Adam Cuninghame journal and letters(1728–1736)
- MS 2011.8
- 4 items
The journal of Adam Cuninghame records his voyage to Virginia from Scotland, April 4-October 21, 1728. Cuninghame recounts the many adventures of the ship and its crew who were fired upon by a French vessel, lost a man overboard who was killed by sharks, ran out of provisions and liquor (the latter due to theft by the transports), endured a hurricane, and were at the mercy of a drunken captain who often failed to leave his cabin for days at a time.
Cuninghame wrote two letters from King George County, Virginia to his father, William, in Glasgow. In the first letter dated August 2, 1729, Cuninghame describes Williamsburg as “but a small Village containing not 60 families at most.” Cuninghame explained to his father that there were too many physicians in Williamsburg for him to be successful there. In the second letter dated May 24, 1730, Cuninghame wrote concerning his continuing troubles at making a living and his indebtedness. Cuninghame explained to his father that the way to wealth in Virginia was not through the practice of medicine but through trade explaining that this is how his fellow Scotsmen, Alexander McKenzie and Dr. Archibald Blair made their fortunes.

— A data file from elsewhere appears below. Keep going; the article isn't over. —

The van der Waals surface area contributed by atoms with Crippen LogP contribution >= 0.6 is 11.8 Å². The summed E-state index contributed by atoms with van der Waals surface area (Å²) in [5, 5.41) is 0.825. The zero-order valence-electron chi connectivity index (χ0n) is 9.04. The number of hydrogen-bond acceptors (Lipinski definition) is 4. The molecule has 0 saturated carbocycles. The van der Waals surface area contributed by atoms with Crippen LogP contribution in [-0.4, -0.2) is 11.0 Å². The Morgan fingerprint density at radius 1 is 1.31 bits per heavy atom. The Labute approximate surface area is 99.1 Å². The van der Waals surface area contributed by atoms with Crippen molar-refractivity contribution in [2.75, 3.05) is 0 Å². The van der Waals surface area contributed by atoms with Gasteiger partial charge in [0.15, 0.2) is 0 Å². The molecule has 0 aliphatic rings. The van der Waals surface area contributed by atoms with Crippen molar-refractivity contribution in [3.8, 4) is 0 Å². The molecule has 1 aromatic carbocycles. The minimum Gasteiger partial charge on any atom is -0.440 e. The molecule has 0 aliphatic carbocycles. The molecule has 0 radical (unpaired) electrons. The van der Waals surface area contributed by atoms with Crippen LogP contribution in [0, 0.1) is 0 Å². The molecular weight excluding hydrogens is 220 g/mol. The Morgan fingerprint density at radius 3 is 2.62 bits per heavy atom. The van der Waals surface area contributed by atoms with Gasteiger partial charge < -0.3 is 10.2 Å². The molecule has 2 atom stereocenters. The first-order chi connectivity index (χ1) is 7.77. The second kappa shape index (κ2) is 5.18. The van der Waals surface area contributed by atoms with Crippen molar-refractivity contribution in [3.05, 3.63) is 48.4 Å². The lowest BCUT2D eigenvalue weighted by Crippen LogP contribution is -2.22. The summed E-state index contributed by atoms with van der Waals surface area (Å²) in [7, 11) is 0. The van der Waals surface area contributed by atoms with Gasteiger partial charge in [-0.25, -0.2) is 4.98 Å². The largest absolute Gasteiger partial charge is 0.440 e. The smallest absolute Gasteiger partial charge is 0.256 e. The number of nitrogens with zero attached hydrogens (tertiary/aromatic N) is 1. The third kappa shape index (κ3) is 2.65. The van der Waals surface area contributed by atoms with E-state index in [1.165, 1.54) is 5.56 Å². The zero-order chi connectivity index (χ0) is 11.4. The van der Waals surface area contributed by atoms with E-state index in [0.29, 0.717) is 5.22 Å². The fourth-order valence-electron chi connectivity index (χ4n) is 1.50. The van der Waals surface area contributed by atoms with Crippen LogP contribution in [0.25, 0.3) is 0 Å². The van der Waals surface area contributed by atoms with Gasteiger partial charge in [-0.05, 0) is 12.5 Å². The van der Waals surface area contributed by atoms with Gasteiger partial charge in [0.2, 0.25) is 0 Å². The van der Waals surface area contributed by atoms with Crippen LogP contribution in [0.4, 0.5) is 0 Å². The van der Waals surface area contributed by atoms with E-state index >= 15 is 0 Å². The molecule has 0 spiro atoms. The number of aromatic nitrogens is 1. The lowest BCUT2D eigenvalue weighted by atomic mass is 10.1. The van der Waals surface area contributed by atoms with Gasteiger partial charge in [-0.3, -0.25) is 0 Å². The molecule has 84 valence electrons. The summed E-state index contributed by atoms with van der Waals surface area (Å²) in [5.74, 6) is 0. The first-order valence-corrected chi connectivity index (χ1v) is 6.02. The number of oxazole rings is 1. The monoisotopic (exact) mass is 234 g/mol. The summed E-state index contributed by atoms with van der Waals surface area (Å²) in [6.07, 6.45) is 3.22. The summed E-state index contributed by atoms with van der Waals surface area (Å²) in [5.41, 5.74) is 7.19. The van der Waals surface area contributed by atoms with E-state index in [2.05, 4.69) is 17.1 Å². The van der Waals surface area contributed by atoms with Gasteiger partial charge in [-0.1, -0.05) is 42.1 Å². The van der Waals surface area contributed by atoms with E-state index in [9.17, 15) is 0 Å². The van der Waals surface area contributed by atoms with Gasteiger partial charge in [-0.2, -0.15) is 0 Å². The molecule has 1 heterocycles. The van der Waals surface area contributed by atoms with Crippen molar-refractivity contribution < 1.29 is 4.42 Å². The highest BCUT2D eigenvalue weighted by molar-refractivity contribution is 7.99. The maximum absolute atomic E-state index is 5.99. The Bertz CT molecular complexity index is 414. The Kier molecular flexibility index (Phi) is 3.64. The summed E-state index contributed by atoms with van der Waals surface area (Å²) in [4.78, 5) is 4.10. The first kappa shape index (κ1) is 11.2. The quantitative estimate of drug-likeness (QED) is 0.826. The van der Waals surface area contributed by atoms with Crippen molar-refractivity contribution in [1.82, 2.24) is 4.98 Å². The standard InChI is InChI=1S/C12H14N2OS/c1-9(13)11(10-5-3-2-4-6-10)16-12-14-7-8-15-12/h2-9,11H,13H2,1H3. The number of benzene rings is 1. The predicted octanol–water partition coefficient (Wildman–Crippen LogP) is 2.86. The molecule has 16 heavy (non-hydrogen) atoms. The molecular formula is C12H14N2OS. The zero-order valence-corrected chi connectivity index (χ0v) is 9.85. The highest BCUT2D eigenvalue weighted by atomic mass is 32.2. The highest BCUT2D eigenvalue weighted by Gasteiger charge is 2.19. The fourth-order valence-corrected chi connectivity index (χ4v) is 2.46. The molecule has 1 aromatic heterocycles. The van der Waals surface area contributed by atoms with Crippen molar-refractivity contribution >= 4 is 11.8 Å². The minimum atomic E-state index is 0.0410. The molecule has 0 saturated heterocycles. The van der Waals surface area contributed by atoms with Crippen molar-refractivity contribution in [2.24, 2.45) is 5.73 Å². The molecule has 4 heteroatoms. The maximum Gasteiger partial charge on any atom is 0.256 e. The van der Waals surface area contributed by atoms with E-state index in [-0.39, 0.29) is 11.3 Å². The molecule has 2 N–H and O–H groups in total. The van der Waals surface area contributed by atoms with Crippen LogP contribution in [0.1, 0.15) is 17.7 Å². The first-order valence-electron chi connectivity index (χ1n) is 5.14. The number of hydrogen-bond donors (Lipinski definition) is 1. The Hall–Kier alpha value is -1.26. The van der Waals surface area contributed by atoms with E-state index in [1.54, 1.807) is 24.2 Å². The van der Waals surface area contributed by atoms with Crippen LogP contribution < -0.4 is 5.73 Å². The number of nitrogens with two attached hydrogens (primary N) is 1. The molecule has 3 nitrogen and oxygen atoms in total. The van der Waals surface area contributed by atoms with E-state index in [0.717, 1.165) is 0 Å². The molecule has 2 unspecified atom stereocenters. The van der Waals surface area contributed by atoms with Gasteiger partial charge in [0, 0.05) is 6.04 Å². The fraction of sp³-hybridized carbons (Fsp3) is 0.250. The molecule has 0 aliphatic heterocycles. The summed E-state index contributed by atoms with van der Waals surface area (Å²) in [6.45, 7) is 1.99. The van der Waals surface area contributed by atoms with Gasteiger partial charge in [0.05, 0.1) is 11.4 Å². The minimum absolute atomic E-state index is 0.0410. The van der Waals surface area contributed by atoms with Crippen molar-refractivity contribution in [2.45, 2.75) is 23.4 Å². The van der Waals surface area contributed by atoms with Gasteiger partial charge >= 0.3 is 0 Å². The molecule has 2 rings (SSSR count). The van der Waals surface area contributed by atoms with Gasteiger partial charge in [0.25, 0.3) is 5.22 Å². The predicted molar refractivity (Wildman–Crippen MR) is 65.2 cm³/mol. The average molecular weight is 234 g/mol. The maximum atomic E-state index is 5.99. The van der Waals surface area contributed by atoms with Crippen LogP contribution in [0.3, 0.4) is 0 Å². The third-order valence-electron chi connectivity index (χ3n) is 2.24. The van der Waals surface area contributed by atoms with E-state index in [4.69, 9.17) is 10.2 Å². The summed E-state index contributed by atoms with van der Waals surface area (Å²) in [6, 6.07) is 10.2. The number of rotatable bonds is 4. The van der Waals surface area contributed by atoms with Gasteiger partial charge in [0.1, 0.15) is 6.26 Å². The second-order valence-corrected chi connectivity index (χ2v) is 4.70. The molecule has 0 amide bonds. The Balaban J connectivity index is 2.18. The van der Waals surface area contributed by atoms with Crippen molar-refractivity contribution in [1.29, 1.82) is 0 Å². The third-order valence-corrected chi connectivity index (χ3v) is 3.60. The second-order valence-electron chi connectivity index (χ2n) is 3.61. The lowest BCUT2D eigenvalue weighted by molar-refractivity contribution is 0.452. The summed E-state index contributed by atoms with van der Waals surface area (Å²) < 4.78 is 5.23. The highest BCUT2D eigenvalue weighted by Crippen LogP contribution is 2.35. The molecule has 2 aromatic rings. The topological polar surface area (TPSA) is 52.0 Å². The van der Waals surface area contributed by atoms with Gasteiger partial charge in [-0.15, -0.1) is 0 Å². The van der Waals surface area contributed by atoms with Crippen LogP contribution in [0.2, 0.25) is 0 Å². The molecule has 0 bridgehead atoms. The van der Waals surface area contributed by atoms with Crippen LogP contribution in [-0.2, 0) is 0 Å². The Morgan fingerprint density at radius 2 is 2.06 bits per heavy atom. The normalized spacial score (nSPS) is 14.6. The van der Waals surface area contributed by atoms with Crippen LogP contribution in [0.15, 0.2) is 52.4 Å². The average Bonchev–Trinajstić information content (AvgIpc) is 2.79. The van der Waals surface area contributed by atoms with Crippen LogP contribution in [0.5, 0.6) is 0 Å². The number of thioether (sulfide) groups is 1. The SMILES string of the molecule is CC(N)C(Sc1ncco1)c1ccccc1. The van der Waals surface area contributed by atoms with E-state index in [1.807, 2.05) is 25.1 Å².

In a final letter written to his father from Newcastle upon Tyne, March 23, 1736, Cuninghame requested a secret meeting with his father. Cuninghame asked his father for financial assistance and informed him of his desire to be transported “to some Forreign Plantations where I may pass the remainder of my days in a Sincere repentance for my former folly.”
The journal is published in The Colonial Physician & Other Essays by Whitfield Bell [New York: Science History Publications, 1975].